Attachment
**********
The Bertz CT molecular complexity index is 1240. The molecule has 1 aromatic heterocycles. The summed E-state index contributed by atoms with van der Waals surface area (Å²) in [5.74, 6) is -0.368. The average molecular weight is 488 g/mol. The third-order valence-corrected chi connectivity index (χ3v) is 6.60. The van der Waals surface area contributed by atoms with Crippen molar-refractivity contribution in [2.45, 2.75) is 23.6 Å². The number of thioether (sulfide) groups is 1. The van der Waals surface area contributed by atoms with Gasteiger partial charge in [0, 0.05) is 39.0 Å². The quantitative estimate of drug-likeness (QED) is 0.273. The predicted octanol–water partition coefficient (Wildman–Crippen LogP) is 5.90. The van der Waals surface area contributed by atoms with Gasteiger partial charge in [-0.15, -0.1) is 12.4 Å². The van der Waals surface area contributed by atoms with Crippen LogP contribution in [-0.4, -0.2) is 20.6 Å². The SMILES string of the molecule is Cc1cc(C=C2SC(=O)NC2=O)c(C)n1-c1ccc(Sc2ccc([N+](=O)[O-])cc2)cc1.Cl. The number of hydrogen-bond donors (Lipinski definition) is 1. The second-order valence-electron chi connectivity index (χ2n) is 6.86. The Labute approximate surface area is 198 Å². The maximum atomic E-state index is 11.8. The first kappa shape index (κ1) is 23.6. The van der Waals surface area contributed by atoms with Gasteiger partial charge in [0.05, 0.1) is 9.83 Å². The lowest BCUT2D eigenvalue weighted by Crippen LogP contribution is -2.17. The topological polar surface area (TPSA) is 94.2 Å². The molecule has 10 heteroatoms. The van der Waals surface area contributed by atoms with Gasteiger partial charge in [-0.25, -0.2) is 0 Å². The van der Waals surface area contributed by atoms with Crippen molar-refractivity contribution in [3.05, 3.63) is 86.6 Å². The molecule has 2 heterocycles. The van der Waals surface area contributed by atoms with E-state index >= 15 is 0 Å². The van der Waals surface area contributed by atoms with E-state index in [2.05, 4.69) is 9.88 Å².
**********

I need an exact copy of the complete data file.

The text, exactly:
The Bertz CT molecular complexity index is 1240. The molecule has 1 aromatic heterocycles. The summed E-state index contributed by atoms with van der Waals surface area (Å²) in [5.74, 6) is -0.368. The average molecular weight is 488 g/mol. The third-order valence-corrected chi connectivity index (χ3v) is 6.60. The van der Waals surface area contributed by atoms with Crippen molar-refractivity contribution in [2.45, 2.75) is 23.6 Å². The number of thioether (sulfide) groups is 1. The van der Waals surface area contributed by atoms with Gasteiger partial charge in [0, 0.05) is 39.0 Å². The quantitative estimate of drug-likeness (QED) is 0.273. The predicted octanol–water partition coefficient (Wildman–Crippen LogP) is 5.90. The van der Waals surface area contributed by atoms with Gasteiger partial charge in [-0.15, -0.1) is 12.4 Å². The van der Waals surface area contributed by atoms with Crippen LogP contribution in [-0.4, -0.2) is 20.6 Å². The SMILES string of the molecule is Cc1cc(C=C2SC(=O)NC2=O)c(C)n1-c1ccc(Sc2ccc([N+](=O)[O-])cc2)cc1.Cl. The number of hydrogen-bond donors (Lipinski definition) is 1. The second-order valence-electron chi connectivity index (χ2n) is 6.86. The Labute approximate surface area is 198 Å². The maximum atomic E-state index is 11.8. The first kappa shape index (κ1) is 23.6. The van der Waals surface area contributed by atoms with Gasteiger partial charge in [0.05, 0.1) is 9.83 Å². The lowest BCUT2D eigenvalue weighted by Crippen LogP contribution is -2.17. The topological polar surface area (TPSA) is 94.2 Å². The molecule has 10 heteroatoms. The van der Waals surface area contributed by atoms with Gasteiger partial charge in [-0.25, -0.2) is 0 Å². The van der Waals surface area contributed by atoms with Crippen molar-refractivity contribution in [3.05, 3.63) is 86.6 Å². The molecule has 2 heterocycles. The van der Waals surface area contributed by atoms with E-state index >= 15 is 0 Å². The van der Waals surface area contributed by atoms with E-state index in [2.05, 4.69) is 9.88 Å².